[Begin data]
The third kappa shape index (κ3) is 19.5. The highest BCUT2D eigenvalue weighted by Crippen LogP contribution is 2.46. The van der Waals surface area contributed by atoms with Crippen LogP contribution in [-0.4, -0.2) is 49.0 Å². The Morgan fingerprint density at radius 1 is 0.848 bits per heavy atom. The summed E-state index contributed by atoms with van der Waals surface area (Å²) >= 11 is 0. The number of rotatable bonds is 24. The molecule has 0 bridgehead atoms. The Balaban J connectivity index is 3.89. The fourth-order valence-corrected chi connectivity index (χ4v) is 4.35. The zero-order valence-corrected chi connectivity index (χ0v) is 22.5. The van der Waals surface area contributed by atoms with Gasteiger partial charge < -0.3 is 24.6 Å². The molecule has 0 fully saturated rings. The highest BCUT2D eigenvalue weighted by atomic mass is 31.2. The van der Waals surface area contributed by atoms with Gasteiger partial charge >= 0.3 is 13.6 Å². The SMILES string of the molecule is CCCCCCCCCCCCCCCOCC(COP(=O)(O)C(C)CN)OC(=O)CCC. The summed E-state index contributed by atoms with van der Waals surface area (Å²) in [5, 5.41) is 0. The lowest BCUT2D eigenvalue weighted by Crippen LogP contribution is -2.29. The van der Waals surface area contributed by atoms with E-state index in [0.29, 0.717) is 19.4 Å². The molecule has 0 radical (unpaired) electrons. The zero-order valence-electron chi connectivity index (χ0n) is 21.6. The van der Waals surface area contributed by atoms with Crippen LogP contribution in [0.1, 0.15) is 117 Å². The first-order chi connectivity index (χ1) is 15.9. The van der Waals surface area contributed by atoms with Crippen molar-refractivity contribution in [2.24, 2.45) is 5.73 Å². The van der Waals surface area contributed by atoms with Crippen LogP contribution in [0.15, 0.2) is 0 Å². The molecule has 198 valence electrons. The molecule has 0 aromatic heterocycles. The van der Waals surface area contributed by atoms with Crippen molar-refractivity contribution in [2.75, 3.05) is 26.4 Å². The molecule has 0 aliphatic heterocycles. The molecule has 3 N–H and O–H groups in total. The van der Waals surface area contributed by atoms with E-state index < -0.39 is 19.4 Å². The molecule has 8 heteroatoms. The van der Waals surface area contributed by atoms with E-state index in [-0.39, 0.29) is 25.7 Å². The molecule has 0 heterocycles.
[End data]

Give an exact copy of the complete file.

The third kappa shape index (κ3) is 19.5. The highest BCUT2D eigenvalue weighted by Crippen LogP contribution is 2.46. The van der Waals surface area contributed by atoms with Crippen LogP contribution in [-0.4, -0.2) is 49.0 Å². The Morgan fingerprint density at radius 1 is 0.848 bits per heavy atom. The summed E-state index contributed by atoms with van der Waals surface area (Å²) >= 11 is 0. The number of rotatable bonds is 24. The molecule has 0 bridgehead atoms. The Balaban J connectivity index is 3.89. The fourth-order valence-corrected chi connectivity index (χ4v) is 4.35. The zero-order valence-corrected chi connectivity index (χ0v) is 22.5. The van der Waals surface area contributed by atoms with Gasteiger partial charge < -0.3 is 24.6 Å². The molecule has 0 fully saturated rings. The highest BCUT2D eigenvalue weighted by atomic mass is 31.2. The van der Waals surface area contributed by atoms with Gasteiger partial charge >= 0.3 is 13.6 Å². The SMILES string of the molecule is CCCCCCCCCCCCCCCOCC(COP(=O)(O)C(C)CN)OC(=O)CCC. The summed E-state index contributed by atoms with van der Waals surface area (Å²) in [5, 5.41) is 0. The lowest BCUT2D eigenvalue weighted by Crippen LogP contribution is -2.29. The van der Waals surface area contributed by atoms with E-state index in [0.29, 0.717) is 19.4 Å². The molecule has 0 radical (unpaired) electrons. The zero-order valence-electron chi connectivity index (χ0n) is 21.6. The van der Waals surface area contributed by atoms with Crippen LogP contribution in [0.1, 0.15) is 117 Å². The first-order chi connectivity index (χ1) is 15.9. The van der Waals surface area contributed by atoms with Crippen molar-refractivity contribution in [2.24, 2.45) is 5.73 Å². The van der Waals surface area contributed by atoms with Crippen LogP contribution in [0.15, 0.2) is 0 Å². The molecule has 198 valence electrons. The molecule has 0 aromatic heterocycles. The van der Waals surface area contributed by atoms with Crippen molar-refractivity contribution in [2.75, 3.05) is 26.4 Å². The molecule has 0 aliphatic heterocycles. The molecule has 3 N–H and O–H groups in total. The van der Waals surface area contributed by atoms with E-state index < -0.39 is 19.4 Å². The molecule has 8 heteroatoms. The van der Waals surface area contributed by atoms with E-state index in [-0.39, 0.29) is 25.7 Å². The molecule has 0 heterocycles.